Ameriquest Mortgage Co.’s plans to close 229 branches and consolidate operations will take it farther from local markets and may affect the time it takes to process loans, according to a Connecticut mortgage expert.

ACC Capital Holdings, the parent company of Ameriquest, announced last week it would close the branches and lay off 3,800 employees, and centralize its loan production operations in several states, including Connecticut. It also will centralize its corporate offices in Orange, Calif.

The slowdown in the refinancing market, possibly combined with the $325 million multi-state settlement the company reached earlier this year with state attorneys general over claims of deceptive lending practices, likely caused the decision, said William Calderara, president of the Connecticut Mortgage Bankers Association and senior vice president of Fairfield County Bank Corp.

“[The settlement], combined with a slowdown in the market, took a bite out of them,” Calderara said.

Ameriquest expanded throughout the refinancing boom of the last several years and focused a lot of its business and advertising on refinancing. Now that the boom has ended, it makes sense that the company might consolidate operation, according to Calderara, who said it is not unusual to see a company making those types of changes as the market goes through such cycles.

“We are moving strategically and decisively to remain a leader in an industry that is undergoing fundamental changes,” Ameriquest Chief Executive Officer Aseem Mital said in a prepared statement.

Paul Hamilos, an analyst with A.G. Edwards & Sons – a national full-service brokerage firm – told the Associated Press that other mortgage lenders such as Washington Mutual also have scaled back on branch locations.

“You’re definitely seeing a reduction in the amount of business that is done in the conventional manner, like through loan offices,” Hamilos said.

When Ameriquest first opened, it adopted an older business model of very decentralized offices, Calderara said. That made the company fairly nimble with decision-making, and the mortgage originators knew and lived in the markets where they were working.

“I think they would have stuck with that model if the market had stayed where it was,” Calderara said. “[The consolidation] does take them away from the markets.”

The news of Ameriquest’s consolidation could be good for smaller, local mortgage companies and banks. Ameriquest’s new model means customers often will be calling other states to apply for mortgages, and because the mortgage industry still relies heavily on paper rather than new technology, it may add to the time it takes to make decisions on mortgages. The company might be able to work with technology and lessen that time, but local mortgage originators will largely be a thing of the past.

“I think it will slow their process, ultimately,” Calderara said. “I do think local companies have an advantage.”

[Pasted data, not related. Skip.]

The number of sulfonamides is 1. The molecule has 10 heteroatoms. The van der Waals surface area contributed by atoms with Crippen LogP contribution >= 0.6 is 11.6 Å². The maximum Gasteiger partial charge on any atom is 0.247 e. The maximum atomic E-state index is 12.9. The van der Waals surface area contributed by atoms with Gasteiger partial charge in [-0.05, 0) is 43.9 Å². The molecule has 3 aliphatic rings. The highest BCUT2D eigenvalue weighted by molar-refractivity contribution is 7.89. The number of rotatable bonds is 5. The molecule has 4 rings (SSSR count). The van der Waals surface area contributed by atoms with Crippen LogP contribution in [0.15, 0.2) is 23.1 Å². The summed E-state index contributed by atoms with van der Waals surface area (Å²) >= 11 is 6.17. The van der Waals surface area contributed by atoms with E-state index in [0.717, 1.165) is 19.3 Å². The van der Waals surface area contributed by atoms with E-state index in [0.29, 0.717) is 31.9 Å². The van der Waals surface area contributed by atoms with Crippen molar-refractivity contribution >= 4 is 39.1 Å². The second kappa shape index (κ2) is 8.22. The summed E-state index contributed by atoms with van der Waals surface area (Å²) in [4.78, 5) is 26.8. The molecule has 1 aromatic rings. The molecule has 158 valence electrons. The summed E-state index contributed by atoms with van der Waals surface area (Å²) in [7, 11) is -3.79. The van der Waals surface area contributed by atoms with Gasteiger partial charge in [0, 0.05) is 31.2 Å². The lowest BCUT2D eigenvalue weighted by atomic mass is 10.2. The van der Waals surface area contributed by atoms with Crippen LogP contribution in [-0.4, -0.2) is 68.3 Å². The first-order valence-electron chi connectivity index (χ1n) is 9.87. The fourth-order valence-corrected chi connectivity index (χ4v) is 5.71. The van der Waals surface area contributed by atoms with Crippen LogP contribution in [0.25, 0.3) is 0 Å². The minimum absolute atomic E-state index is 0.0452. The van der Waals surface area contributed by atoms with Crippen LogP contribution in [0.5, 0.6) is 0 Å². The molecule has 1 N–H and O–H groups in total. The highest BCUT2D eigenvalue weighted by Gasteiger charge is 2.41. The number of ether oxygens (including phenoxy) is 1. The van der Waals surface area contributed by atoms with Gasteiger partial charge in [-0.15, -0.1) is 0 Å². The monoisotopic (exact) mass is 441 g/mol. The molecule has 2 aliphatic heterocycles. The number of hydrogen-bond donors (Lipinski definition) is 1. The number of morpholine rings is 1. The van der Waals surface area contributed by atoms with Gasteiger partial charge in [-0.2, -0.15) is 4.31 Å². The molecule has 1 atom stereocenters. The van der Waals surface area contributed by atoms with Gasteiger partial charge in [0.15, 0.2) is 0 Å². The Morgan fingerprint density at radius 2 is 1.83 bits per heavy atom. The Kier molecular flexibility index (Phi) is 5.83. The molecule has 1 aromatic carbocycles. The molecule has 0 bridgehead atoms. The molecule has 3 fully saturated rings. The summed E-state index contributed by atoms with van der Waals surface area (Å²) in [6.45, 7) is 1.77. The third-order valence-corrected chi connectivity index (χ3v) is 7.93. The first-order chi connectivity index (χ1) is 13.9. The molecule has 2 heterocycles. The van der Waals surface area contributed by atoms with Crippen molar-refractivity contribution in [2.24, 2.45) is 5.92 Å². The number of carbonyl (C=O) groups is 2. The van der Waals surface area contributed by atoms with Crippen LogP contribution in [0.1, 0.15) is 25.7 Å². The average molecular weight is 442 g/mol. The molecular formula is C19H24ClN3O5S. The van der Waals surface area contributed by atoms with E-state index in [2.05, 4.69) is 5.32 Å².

‘The Best Strategy’

According to the Associated Press, the job cuts amount to a one-third reduction of ACC Capital’s work force of 11,000. All branch offices of Ameriquest and Town & Country Credit – to which ACC is also parent – will be closed, with operations consolidated in several large regional locations. ACC said it would centralize its network of branches into offices in California, Arizona, Illinois and Connecticut, but would continue to offer lending services nationwide.

Ameriquest is the nation’s largest subprime mortgage lender. ACC also operates AMC Mortgage Services, formerly known as Bedford Home Loans.

“Although difficult, the [consolidation] decisions Â… are the best strategy for improving our cost structure and increasing our ability to price loans competitively – changes that are critical to our long-term success,” said Adam Bass, Ameriquest’s vice chairman, in a prepared statement.

ACC told the AP the changes would not affect its ability to adhere to the terms of a $325 million multi-state settlement reached earlier this year with state attorneys general over claims of deceptive lending practices.

The lender did not admit to any wrongdoing as part of the settlement but agreed to reform several business practices. It said it would provide borrowers with full disclosures on the terms of loans, stop giving its lending agents financial incentives to include higher fees or other penalties on loans, and change how it handles appraisals.

The closings have riled some state attorney generals, including Massachusetts Attorney General and gubernatorial candidate Thomas Reilly, who said Ameriquest did not properly notify banking regulators.

California’s attorney general also spoke to the AP about the layoffs.

“We’re going to sit down with Ameriquest, obtain details of this reorganization and make sure that they fully comply with the consumer protections and the reforms that we obtained as part of this settlement,” said Tom Dresslar, spokesman for California Attorney General Bill Lockyer.

Representatives from Ameriquest could not be reached for comment before press time.